Ocean warming related to climate change has been proposed to cause the dissociation of gas hydrate deposits and methane leakage on the seafloor. This process occurs in places where the edge of the gas hydrate stability zone in sediments meets the overlying warmer oceans in upper slope settings. Here we present new evidence based on the analysis of a large multi-disciplinary and multi-scale dataset from such a location in the western South Atlantic, which records massive gas release to the ocean. The results provide a unique opportunity to examine ocean-hydrate interactions over millennial and decadal scales, and the first evidence from the southern hemisphere for the effects of contemporary ocean warming on gas hydrate stability. Widespread hydrate dissociation results in a highly focused advective methane flux that is not fully accessible to anaerobic oxidation, challenging the assumption that it is mostly consumed by sulfate reduction before reaching the seafloor.
Submarine gas hydrates on continental margins store large quantities of methane (e.g., 0.5–12.7 × 1021 g 1,2), mainly produced by microbial degradation of organic matter, and argued to form a large capacitor able to regulate the Earth’s climate3,4,5,6. The global gas hydrate reservoir is particularly vulnerable to dissociation at its feather edge, i.e. where the top and base of the gas hydrate stability zone (GHSZ) intercept the seafloor as a consequence of decreasing pressure (depth) and increasing bottom water temperature. The feather edge typically lies in upper slope depths (300–600 m), where ocean warming and sea-level lowering are capable of reducing the volume of the GHSZ to drive sediment degassing5. Field observations7,8,9,10,11,12 and numerical modelling13,14,15,16 suggest that anthropogenic-related ocean warming may be causing hydrate dissociation in upper slope settings. However, the mass of methane reaching the atmosphere is forecast to have a minor impact on climate during this century6,14,17,18, in part owing to sulfate reduction in sediments19 and in part to the dissolution and oxidation of methane in the water column20,21. Clearly, it is important to improve our understanding of the long- to short-term dynamics of the upper limits of gas hydrate systems on upper continental slopes in relation to contemporary climate change, and the effectiveness of the sulfate reduction filter in preventing methane to reach the oceans.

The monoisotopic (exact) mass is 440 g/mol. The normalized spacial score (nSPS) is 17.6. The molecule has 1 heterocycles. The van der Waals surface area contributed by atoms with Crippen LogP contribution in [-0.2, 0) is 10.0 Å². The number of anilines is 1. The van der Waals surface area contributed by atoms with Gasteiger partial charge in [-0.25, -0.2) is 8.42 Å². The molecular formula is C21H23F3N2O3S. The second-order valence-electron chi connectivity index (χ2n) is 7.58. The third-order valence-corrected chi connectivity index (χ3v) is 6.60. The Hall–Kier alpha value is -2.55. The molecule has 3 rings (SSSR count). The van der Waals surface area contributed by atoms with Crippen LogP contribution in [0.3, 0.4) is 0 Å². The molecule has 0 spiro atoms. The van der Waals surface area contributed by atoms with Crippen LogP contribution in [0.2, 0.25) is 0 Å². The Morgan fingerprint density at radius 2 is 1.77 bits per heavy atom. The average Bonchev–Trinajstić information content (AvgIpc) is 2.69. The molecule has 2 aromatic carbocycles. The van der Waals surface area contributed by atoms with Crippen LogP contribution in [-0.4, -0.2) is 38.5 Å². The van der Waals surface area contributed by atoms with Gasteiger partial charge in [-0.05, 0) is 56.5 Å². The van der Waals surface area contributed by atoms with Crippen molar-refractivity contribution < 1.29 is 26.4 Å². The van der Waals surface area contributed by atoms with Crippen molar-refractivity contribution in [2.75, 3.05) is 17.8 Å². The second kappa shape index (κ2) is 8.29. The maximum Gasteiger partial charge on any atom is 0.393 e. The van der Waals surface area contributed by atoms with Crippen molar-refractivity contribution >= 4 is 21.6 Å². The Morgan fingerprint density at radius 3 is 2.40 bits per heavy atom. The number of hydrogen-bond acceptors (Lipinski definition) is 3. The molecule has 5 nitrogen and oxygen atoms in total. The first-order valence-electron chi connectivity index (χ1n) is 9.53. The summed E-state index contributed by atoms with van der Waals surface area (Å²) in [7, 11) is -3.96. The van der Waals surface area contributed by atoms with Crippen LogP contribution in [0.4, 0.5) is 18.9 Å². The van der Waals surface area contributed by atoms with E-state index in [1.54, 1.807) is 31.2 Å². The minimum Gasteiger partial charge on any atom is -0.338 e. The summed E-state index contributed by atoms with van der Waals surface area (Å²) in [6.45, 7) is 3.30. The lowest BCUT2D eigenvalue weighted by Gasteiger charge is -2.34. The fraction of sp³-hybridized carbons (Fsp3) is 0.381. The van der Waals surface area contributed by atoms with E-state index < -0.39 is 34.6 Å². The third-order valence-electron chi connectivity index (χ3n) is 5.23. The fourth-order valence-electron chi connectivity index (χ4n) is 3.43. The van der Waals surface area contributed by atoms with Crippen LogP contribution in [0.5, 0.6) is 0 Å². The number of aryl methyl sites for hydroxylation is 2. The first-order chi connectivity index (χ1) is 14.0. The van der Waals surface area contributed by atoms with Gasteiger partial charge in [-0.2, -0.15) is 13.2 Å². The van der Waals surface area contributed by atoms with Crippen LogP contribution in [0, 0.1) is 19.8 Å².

Our multi-disciplinary and multi-scale investigation of a bottom simulating reflector (BSR) outcrop on the southern Brazilian margin allows an investigation of gas hydrate dynamics and ocean interactions over long- (millennial) to short- (decadal) scales and provides the first robust evidence from the southern hemisphere of hydrate destabilization related to contemporary climate change. Geochemical and geophysical data, including the first autonomous underwater vehicle (AUV)-borne sub-bottom profiles of a BSR outcrop, allow us to document a massive advective flux of methane through the feather edge of the GHSZ, resulting in the formation of an elongate pockmark field associated with hundreds of water column gas flares. The pockmarks record long-term degassing, possibly in response to stable post-glacial water temperatures, while the observed BSR outcrop is in thermodynamic disequilibrium with bottom water temperatures and the present-day edge of the GHSZ, consistent with ocean warming over several decades. Our results add to growing evidence that gas hydrate dissociation and sediment degassing related to contemporary ocean warming is a global phenomenon. The advective flux of methane through the feather edge of the GHSZ is three orders of magnitude greater than background diffusive flux and cannot be entirely consumed by anaerobic oxidation in the sediment, challenging the assumption that the sulfate filter prevents methane from reaching the seafloor. Nonetheless, gas bubbles are inferred to dissolve within 50 m of seafloor, consistent with methane oxidisation in the water column before reaching the atmosphere. Estimated methane leakage rates at the edge of the GHSZ on the Brazilian margin are lower than those in the northern hemisphere, and indicate that hydrate dissociation may be an important process in the global carbon cycle and the Earth’s climate in a long-term (e.g. 103 years) perspective.